V. ELECTORAL QUALIFICATIONS

The complaint in this cause seeks relief on two causes of action related to the termination of Plaintiff as chief of police: 1) violation of the "whistle blowers" act and 2) violation of constitutional rights. The complaint contains no count relating to the validity of the Council election which occurred just prior to Plaintiff's termination.

Plaintiff, however, seems to be asking this Court to declare the Council election invalid and illegal in the course of deciding whether or not his termination was in violation of his rights. It is beyond this Court to see how Plaintiff believes that the legality *1451 of the Council election is an issue before this Court on this complaint.

There may be an appropriate and relevant concern as to whether or not Plaintiff's raising the issues of the legality of the election was a motivating factor in his discharge and whether that was a violation of his claimed rights. To what ever extent the complaint seeks to have this Court declare the November, 1988, City Council election illegal and/or invalid and to have the elected members declared to be illegally holding office the complaint should be dismissed.

 
VI. DEFENDANTS DRIVER, CONNICK AND CHAPPIE

Defendants assert, and the Court agrees, that the complaint fails to state a cause of action against Defendants Richard Connick, Ruby S. Driver, and John Chappie. The complaint as this Court has stated above is concerned with the termination of Plaintiff. The only connection these Defendants have is to the supposedly illegal election, which this Court has already stated is not a valid issue; see section V.

 
VII. STANDING TO SUE FOR STATE

Defendants allege that Plaintiff has no authority to bring this cause of action in the name of the State of Florida. The Court agrees. Plaintiff seems to assert that he can decide that the reasons for his termination were of the "utmost public concern" and that gives him the right to sue in the name of the state. The Court finds this argument to be meritless, in that the Court has previously found that only an enforcement of a private right is involved in this cause, and, therefore, the State is not a necessary party. Florida Industrial Commission v. State, 155 Fla. 772, 21 So. 2d 599 (1945).

 
VIII. FAILURE TO STATE CONSTITUTIONAL VIOLATION

The issues raised in this section of the motion to dismiss have previously been discussed in Section II of this opinion. The Court found that only the First Amendment, through the Fourteenth Amendment, claim remains. Plaintiff concedes in his response to the motion that he had no legally recognizable property right in his employment. (Plaintiff's response, page 11).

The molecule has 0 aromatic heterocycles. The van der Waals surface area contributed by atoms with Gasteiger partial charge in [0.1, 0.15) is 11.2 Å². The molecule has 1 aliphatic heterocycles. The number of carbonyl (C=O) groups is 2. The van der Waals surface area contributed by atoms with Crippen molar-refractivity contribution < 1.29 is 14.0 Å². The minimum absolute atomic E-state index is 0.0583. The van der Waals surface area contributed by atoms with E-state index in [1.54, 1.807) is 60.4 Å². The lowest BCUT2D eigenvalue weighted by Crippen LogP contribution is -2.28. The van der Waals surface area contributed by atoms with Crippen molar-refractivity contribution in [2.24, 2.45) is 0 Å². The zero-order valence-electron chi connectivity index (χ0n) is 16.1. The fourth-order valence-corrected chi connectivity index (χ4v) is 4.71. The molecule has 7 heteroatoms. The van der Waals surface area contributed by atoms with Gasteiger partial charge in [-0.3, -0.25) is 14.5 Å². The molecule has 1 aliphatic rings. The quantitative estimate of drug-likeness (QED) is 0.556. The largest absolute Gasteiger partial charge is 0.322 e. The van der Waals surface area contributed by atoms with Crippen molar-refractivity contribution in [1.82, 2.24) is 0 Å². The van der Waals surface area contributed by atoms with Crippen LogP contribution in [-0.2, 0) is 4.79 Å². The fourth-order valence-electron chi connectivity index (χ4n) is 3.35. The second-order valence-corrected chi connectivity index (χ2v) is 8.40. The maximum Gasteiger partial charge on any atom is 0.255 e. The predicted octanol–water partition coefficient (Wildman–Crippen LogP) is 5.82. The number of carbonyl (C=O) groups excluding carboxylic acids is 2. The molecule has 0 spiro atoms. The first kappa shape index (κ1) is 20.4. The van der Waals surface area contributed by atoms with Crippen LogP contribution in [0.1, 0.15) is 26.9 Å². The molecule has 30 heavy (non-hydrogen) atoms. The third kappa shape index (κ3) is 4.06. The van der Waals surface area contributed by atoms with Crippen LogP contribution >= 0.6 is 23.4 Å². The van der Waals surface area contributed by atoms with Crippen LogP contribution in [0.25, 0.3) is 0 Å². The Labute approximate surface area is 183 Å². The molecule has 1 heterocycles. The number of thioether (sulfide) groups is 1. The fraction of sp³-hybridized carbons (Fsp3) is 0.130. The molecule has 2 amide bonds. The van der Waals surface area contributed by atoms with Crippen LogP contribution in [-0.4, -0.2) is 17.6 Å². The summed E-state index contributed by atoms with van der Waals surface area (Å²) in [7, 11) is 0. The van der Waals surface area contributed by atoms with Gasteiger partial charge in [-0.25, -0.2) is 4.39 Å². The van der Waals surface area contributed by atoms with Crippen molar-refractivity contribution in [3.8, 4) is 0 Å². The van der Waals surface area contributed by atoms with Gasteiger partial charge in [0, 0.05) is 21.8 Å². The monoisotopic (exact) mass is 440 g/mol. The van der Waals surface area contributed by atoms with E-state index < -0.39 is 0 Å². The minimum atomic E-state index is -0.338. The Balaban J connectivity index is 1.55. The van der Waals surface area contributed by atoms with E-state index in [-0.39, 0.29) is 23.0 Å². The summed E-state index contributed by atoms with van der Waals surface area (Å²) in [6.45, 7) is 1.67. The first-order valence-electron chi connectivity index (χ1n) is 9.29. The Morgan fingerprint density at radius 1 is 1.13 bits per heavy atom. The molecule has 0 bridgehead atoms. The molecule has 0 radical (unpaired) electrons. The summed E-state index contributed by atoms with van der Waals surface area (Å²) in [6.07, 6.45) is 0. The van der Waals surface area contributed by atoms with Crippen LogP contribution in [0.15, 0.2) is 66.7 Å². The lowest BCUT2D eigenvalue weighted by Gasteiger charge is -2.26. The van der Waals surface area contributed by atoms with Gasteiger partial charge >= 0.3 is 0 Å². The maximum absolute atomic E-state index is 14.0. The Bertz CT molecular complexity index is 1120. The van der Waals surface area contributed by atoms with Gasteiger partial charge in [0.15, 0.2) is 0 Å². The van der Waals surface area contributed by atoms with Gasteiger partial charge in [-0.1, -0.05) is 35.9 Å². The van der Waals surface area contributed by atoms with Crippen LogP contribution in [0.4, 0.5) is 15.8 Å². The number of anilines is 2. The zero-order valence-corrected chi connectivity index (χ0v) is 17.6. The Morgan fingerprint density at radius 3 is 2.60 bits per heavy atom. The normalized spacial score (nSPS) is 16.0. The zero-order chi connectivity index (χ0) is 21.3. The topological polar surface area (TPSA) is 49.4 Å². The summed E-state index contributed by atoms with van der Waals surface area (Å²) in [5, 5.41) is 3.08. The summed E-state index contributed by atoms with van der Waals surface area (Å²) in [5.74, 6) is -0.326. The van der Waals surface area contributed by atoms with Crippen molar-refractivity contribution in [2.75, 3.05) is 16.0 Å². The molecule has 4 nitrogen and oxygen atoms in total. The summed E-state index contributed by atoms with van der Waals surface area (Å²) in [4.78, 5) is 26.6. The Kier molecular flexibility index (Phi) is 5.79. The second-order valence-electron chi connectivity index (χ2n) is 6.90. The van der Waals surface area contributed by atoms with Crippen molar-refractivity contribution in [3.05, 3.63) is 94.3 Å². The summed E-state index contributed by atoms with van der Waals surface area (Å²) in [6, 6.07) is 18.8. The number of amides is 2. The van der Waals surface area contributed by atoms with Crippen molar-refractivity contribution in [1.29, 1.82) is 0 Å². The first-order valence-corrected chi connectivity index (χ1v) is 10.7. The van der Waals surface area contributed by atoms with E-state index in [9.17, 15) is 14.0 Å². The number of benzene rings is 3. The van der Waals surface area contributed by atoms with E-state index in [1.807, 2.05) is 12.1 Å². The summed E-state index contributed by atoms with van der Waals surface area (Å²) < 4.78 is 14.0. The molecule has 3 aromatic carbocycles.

IX. CONSPIRACY

Defendants assert that Plaintiff has failed to state a cause of action for conspiracy. The Court must agree. Even taking the complaint in the light most favorable to Plaintiff, it contains no factual allegation of conspiracy to terminate Plaintiff. Plaintiff asserts conclusory statement of conspiracy which is not supported in any manner by the factual allegations of the complaint.

 
X. PUNITIVE DAMAGES

Defendants assert, and Plaintiff concedes, that punitive damages are not available against Defendant the City of Bradenton Beach. Accordingly, it is

ORDERED that the motion to dismiss Count I for failure to state a cause of action be granted and the count be dismissed; that the motion to dismiss Count II be granted, in part, and denied, in part, and that portion of Count II of the complaint which alleges violation of the Fifth Amendment, through the Fourteenth Amendment, be dismissed for failure to state a cause of action; the City Council of the City of Bradenton Beach be dismissed as a defendant in this cause of action; the claim of Plaintiff in his official capacity as the chief of Police of the City of Bradenton Beach be dismissed for lack of standing; to what ever extent the complaint seeks to have this Court declare the November, 1988, City Council election illegal and/or invalid and to have the elected members declared to be illegally holding office the complaint be dismissed; Richard Connick, Ruby S. Driver, and John Chappie be dismissed as defendants in this cause; claims brought on behalf of the State of Florida be dismissed; insofar as the complaint attempts to state a cause of action for conspiracy it be dismissed; and claims for punitive damages against the City of Bradenton Beach be dismissed. Plaintiff shall have ten (10) *1452 days from the date of this order in which to file an amended complaint.

DONE and ORDERED.